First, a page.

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rural township
LOCAL CONTROL: Many Hoosiers in rural areas want township government left alone so they still have local representation.

Time to recognize township government is best policy

A major effort to merge smaller townships failed due to pushback from taxpayers.

You don’t have to go back too far to recall when there was a legislative push to reform local government at the township level in Indiana. It occurred during Gov. Mitch Daniels’ administration. There was also talk of consolidation of local government positions at the county level. Some floated the idea of further consolidating smaller, mostly rural schools.

When the smoke cleared, Hoosiers still had the local government representation they seem to prefer. Townships were left intact with trustees. County commissioners still make decisions, and county councils hold the purse strings. Most small rural schools operating then are operating now.

Either legislators have a short memory or the new crop of legislators didn’t learn from history. House Bill 1005 would have consolidated smaller townships with larger townships. Proposed by Republican lawmakers, it stated that any townships with fewer than 1,200 residents based on the 2010 U.S. Census must merge with an adjoining township by Jan. 1, 2023.

The proposed legislation would have created a township legislative body with at least one member from each of the former townships.

Justin Schneider, Indiana Farm Bureau director of state government relations, says his organization was concerned when the legislation was introduced. It didn’t jive with policy approved by IFB members that calls for local representation.

One reason for concern, Schneider says, was because the legislation was listed as one of the priorities for Republicans during the 2018 short session. Big players supported the legislation.

Devil in the details
Many rural communities found out decades ago that merging existing institutions, at that time schools, isn’t always as easy as it sounds. This recent legislation attempted to address some of the concerns legislators knew might arise. In the end, more people across the state, especially in rural areas, were more concerned about those details than legislators might have imagined.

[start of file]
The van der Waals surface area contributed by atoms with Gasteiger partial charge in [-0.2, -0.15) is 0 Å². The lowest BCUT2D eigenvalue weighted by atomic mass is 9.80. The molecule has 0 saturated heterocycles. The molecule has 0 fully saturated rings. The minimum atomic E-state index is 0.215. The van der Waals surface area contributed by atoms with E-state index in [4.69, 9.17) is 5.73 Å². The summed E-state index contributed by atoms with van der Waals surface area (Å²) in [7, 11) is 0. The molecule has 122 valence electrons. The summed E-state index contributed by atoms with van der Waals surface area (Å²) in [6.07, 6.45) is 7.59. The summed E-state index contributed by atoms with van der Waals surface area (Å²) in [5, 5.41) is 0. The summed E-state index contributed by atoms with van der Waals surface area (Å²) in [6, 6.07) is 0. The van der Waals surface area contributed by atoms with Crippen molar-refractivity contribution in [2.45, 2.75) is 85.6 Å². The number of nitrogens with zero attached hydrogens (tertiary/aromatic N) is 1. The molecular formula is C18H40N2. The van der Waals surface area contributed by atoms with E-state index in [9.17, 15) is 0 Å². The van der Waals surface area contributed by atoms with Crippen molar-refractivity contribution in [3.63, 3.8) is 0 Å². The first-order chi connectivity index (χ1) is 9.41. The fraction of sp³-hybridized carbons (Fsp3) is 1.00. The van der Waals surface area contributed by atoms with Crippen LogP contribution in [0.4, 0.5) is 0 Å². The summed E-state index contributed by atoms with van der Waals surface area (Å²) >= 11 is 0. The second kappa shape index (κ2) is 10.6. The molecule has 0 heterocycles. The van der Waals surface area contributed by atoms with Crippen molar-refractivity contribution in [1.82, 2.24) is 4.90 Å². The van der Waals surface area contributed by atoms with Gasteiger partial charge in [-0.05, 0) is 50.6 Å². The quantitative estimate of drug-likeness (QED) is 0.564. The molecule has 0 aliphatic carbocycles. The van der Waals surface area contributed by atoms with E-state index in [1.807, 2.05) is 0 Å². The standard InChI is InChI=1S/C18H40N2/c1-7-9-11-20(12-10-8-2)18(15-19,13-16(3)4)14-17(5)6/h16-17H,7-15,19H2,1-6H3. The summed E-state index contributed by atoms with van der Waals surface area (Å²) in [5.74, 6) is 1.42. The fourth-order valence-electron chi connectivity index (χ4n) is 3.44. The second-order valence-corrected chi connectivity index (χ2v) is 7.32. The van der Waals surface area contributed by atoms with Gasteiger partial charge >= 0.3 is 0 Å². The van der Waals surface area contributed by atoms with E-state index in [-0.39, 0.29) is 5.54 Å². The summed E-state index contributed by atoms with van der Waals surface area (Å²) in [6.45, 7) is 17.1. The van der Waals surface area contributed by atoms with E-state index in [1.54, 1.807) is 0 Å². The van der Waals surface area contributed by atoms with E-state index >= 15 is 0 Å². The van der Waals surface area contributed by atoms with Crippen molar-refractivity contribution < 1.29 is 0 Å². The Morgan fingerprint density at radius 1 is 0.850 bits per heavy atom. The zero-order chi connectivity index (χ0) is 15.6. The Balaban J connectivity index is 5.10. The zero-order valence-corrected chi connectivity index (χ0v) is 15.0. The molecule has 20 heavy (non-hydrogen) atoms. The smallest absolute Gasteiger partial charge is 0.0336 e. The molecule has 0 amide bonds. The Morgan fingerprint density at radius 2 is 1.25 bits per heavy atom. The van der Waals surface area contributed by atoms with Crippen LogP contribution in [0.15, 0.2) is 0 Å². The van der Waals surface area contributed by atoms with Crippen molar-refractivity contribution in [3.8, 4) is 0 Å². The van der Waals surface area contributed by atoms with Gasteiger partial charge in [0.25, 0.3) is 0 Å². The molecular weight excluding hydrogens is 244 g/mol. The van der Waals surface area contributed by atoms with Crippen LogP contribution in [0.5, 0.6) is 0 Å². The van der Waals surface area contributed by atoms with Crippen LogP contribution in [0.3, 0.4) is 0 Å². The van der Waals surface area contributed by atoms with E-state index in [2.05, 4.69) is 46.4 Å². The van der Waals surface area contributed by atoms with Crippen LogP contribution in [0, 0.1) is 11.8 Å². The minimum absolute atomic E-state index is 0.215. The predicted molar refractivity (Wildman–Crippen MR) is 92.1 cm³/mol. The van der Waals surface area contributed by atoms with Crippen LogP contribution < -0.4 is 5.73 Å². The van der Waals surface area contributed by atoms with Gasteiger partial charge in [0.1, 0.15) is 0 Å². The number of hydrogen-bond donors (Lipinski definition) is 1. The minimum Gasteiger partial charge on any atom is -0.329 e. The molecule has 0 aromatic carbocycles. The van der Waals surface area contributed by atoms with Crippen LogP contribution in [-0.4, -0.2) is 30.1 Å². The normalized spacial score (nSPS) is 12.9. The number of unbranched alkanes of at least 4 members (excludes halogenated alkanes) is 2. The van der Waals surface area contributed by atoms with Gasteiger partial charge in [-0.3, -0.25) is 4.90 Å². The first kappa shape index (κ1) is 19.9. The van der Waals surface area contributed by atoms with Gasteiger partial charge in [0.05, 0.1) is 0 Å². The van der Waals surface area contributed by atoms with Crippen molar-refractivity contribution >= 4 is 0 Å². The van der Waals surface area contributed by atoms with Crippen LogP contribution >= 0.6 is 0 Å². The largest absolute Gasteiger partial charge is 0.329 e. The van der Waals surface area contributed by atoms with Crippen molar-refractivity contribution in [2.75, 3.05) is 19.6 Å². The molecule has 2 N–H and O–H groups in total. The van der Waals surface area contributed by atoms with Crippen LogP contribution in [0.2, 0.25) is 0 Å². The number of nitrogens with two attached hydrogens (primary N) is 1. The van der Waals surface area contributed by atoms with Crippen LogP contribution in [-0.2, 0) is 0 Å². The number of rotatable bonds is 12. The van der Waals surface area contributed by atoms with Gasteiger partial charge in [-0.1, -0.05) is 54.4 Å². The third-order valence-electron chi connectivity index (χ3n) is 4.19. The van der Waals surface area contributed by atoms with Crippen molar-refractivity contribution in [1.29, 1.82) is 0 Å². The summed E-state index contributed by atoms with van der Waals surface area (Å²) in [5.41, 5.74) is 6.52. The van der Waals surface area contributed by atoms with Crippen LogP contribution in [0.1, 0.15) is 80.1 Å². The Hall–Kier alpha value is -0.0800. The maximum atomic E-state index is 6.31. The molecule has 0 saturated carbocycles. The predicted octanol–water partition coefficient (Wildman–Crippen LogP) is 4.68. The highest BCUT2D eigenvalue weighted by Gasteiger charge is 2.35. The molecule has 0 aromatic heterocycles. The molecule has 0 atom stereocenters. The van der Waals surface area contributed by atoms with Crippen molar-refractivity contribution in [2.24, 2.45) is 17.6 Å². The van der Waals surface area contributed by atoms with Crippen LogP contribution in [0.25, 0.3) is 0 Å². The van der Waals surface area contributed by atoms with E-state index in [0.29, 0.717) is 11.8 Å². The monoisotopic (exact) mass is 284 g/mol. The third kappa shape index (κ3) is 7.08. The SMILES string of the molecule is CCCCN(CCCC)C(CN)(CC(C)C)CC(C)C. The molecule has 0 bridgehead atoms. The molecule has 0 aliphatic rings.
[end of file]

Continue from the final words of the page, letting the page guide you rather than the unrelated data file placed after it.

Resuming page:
For example, the proposed legislation stipulated that the newly merged township would assume all debt from merged townships. However, it could only levy property taxes to repay the debt on the geography that incurred the debt in the first place.

Merged townships could keep their firefighting and emergency service equipment housed within that township for at least five years. Other provisions capped salaries for township board members. Still other provisions veered deep into the weeds, outlining how future expenditures and tax levies would be set, using language only a lawyer might understand.

IFB prepared a map, showing that if the bill became law, some 300 of Indiana’s 1,200 townships must merge by 2023. Well over half of those townships are in southern Indiana, and many are adjacent to one another. One question that was never fully addressed, Schneider says, is how school corporations that include multiple townships might be affected if one of its townships were forced to merge with a township outside the district.

“We really want to thank IFB members for coming to the Statehouse and contacting legislators about this bill,” Schneider says. “They let them know early and often that they weren’t in favor of the bill.”

Schneider believes IFB members’ voices of disapproval played a pivotal role in the legislation dying in the House. It won’t become law this year.

It appears it’s time for legislators to realize removing local government or streamlining it in any form isn’t what Hoosiers want. Yes, local government officials must be held accountable. Eliminating a time-honored system that gives local taxpayers the most direct input possible doesn’t appear to be the solution.

Comments? Email tom.bechman@farmprogress.com.

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